Urban Meyer Former Ohio State head coach Urban Meyer walks down the sideline during the second half at Michigan Stadium in Ann Arbor on Saturday, Nov. 25, 2023.

In the fallout of the Orange Bowl, ESPN’s Kirk Herbstreit suggested that he’d favor eliminating non-playoff bowl games “If players don’t want to play.”

But his comments boiled down to a bit more than that, even if his players did not want to play. That was the takeaway quote. ESPN’s top college football personality expressed concern that traditional bowls will become irrelevant, drawing comparisons to the lesser-followed NIT in college basketball.

Here are some of those comments:

“I think the 12-team playoff is going to create a lot of buzz. How many games will that be, seven total? You have the quarterfinals, the semis and the national championship.

“It’s going to remind me next year of it being worse. I think we’re headed to — I’m a college basketball fan; we all get our bracket out, March Madness. Tell me about the NIT; how’s that going for you? You know, who is even in the NIT? That’s where the bowls are going next year. I think you eliminate the bowls. Nobody wants to play in them, don’t play bowls. Just have the 12 teams — we’ll get excited about those — and if you want to add maybe five or six more bowls outside of that, then do five or six.

“But, we’re getting to a point where it’s ridiculous. We’re putting 6-6 teams in bowl games nobody cares about. If players don’t want to play in them, hell with it, don’t have bowl games anymore.”

Whether you agree with Herbstreit or not, college football constantly evolves, and the bowl system will likely grow with it. Still, others didn’t see that way. Urban Meyer started his podcast by disagreeing with Herbstreit’s suggestion of getting rid of bowl games. Although Meyer did not mention him by name, it was clear that Meyer was refuting Herbstreit’s stance.

“I don’t agree with that at all,” Meyer said about those comments on Urban’s Take with Tim May. “Just go watch…I talked “I talked to Greg Schiano (Friday, Jan. 5). Rutgers beat Miami. And I get for people that maybe never played or the people that they look at the dollar sign, and that’s what makes all decisions where I never believed in that…And I can hear people say, ‘Oh, come on, it’s just a game.” No, that’s not true. The kids at Rutgers will forever have that in their heart that they went and beat Miami in a bowl game. So, I would continue the bowl games. I would separate the playoff, which they’re doing. I kind of like the direction of that. But to say, ‘Let’s get rid of the bowl games,’ I can’t agree with that.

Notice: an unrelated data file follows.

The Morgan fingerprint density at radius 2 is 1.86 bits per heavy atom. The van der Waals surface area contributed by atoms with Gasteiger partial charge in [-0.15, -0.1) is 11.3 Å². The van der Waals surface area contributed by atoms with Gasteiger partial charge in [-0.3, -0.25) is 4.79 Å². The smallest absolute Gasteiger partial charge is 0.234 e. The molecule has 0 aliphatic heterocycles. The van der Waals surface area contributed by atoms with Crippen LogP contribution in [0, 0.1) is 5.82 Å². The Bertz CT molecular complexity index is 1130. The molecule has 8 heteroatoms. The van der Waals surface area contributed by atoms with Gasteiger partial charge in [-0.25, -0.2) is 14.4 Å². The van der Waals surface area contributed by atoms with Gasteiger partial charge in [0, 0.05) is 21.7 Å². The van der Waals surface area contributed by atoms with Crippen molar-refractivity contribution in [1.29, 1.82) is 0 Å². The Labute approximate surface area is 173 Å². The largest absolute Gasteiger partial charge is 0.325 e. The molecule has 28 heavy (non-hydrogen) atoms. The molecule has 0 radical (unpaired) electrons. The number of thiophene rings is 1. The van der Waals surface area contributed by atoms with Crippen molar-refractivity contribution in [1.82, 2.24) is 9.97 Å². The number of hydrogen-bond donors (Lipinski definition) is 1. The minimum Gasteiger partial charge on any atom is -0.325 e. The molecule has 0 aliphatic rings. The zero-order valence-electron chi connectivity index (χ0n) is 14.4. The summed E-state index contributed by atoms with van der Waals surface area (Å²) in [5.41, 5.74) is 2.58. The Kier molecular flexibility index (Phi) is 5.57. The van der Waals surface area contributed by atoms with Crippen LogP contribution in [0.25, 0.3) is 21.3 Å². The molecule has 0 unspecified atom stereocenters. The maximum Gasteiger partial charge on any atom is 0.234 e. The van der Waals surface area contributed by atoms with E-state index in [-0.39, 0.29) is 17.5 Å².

Meyer disagrees with eliminating bowl games, arguing they hold sentimental value for players and should coexist with the new playoff system. He mentioned how he had to face the Bowling Green team, where he orchestrated one of the most remarkable turnarounds in NCAA history by transforming a 2-9 team into an 8-3 team. However, he later found out that the team wouldn’t be going to a bowl game, which was disheartening to a program whose last bowl appearance before that was the 1992 Las Vegas Bowl.

There are a couple of things to address here: Herbstreit raises valid concerns about the future of bowl games, but his solution – outright elimination – is a drastic proposal. Meyer offers a more balanced perspective, emphasizing the unique value of bowls while acknowledging the need for adjustments alongside the expanded playoff.

While Herbstreit and Meyer present contrasting visions for the future of bowl games, ultimately, it begs the question: can these traditional fixtures find their place in the evolving landscape of college football? Only time will tell how the new 12-team playoff and changing player landscape will shape the bowl scene. Don’t expect Herbstreit and Meyer to be on the same side of the argument.

[Athlon Sports]

About Sam Neumann

Since the beginning of 2023, Sam has been a staff writer for Awful Announcing and The Comeback. A 2021 graduate of Temple University, Sam is a Charlotte native, who currently calls Greenville, South Carolina his home. He also has a love/hate relationship with the New York Mets and Jets.